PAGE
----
The structural changes or variations in the chromosome is known as chromosomal abberation. Structural changes in chromosome may be loss, gain translocation or inversion. Chromosomal abberations are of the following types.
(i)    Deletion    (ii)    Duplication    (iii)    Inversion    (iv)    Translocation
19.1.    Deletion : Deletion is loss of a part of chromosome. In deletion, there may be loss of some part of chromosome or gene during replication, by base flip page or by template DNA strand flip page and by error in crossing over. Deletion may cause severe genetic diseases. There may be the following type of deletion.

(a)    Terminal deletion: Deletion that occurs at the terminal of the chromosome. 
(b)    Interstitial deletion: Deletion that occurs at the inner side of the chromosome. Deletion may cause severe genetic disease such as Willian's syndrome, Duchenne muscular dystrophy, cri-du-chat etc.
19.2.    Duplication: Duplication is the addition of the same segment of a chromosome. The addition may be in the adjacent region or on the different arm of the same chromosome or on a different chromosome. Duplication creates genetic redundancy. Duplication may be due to unequal cross over, retrotransposition, aneuploidy, polypody and replication flip page. e.g.: Bar eye in Drosophila:- Bar eye is the character, where eyes are narrower as compared to normal eye shape. This phenotypic character is due to duplication in the region of 16A of X-chromosome.
When the duplicated segment is present in the same arm and next to original segments too. Then it is known as tandem duplication. Tandem duplication may be of two types.
(a)    Direct tandem: When the gene order of the duplicated segment is the same as that of the original.
(b)    Reverse tandem: When the gene order of the duplicated segment is inverse to the original segment.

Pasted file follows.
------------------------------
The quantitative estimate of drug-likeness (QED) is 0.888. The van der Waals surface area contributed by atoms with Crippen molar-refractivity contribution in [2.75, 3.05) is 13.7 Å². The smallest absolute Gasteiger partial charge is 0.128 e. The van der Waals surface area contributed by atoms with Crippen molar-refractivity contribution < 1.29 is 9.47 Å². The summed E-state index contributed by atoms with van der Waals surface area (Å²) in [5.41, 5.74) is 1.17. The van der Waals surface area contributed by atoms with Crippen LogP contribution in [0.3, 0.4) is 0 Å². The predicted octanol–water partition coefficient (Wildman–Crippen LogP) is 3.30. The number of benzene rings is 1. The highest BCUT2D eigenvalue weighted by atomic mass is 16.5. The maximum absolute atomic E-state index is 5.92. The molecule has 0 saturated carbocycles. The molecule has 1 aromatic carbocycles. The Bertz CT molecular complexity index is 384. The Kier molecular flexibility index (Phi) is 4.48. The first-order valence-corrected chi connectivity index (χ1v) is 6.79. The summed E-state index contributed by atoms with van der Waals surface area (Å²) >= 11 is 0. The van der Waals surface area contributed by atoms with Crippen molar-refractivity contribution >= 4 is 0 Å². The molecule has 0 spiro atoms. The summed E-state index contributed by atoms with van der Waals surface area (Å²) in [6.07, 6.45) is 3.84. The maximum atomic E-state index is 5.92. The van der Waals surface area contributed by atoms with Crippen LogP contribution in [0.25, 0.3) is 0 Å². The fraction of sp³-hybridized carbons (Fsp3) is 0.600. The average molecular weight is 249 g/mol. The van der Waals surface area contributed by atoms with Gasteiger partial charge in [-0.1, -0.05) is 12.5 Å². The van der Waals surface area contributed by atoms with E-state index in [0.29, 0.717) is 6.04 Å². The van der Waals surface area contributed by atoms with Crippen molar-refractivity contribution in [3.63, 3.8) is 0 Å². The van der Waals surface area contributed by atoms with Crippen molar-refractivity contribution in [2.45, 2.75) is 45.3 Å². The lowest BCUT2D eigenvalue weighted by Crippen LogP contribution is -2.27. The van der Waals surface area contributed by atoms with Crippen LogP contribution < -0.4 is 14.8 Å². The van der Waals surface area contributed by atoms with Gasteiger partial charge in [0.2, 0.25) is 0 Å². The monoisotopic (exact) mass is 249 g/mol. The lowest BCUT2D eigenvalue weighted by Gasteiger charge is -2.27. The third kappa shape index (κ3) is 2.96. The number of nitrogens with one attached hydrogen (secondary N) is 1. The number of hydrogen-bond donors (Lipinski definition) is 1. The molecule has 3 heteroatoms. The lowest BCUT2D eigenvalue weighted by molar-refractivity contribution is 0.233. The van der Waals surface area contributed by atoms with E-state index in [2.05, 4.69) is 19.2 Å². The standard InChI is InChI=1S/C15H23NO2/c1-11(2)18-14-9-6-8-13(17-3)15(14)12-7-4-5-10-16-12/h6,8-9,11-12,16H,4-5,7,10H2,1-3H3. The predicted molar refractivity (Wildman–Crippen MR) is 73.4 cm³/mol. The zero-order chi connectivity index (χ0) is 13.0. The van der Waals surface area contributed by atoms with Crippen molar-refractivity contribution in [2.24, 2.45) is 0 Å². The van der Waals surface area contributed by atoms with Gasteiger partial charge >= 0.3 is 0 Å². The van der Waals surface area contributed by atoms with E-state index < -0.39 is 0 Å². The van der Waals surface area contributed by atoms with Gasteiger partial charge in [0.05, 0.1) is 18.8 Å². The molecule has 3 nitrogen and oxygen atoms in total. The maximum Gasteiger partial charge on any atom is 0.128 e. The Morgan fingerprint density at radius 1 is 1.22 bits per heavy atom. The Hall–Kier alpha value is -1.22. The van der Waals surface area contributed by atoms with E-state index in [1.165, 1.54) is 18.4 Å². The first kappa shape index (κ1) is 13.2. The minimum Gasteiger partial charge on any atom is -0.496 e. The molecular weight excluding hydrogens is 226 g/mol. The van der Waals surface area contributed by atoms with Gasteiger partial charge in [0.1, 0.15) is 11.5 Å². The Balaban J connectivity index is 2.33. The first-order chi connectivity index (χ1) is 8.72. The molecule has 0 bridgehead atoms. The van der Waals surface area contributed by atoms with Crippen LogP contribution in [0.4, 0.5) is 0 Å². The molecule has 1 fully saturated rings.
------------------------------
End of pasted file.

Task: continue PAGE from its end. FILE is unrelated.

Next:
19.3.    Inversion: When a segment of the chromosome is rearranged, rotating 180° or reverse end to end. Inversion is of two types.
    (a)    Paracentric    (b)    Pericentric
(a)    Paracentric Inversion:- These type of inversions do not include the centromere.
(b)    Pericentric Inversion:- These inversions include centromere and have breakage in more than one arm. 
Inversions do not cause any abnormalities if the rearrangement is balanced with no extra or missing DNA.

19.4.    Translocation:- Transfer or rearrangement of chromosomal parts between non-homologous chromosomes. Translocation can be reciprocal or non-reciprocal.
(a)    Reciprocal translocation:- When chromosomal segments are exchanged between two non-homologous chromosomes.

(b)    Non-reciprocal translocation:- When the transfer of chromosomal part occurs between non-homologous chromosomes. Translocation may cause severe membrane disease, like leukaemia, Ewing's sarcoma down syndrome, infertility.

Robertsonian translocation: Is also called whole arm translocations or centric-fusion translocations. It is a type of translocation involving two homologous or non-homologous chromosome. Acrocentric chromosome break at their centromeres and the long arms of both the chromosome fuse to form a single large metacentric chromosome.

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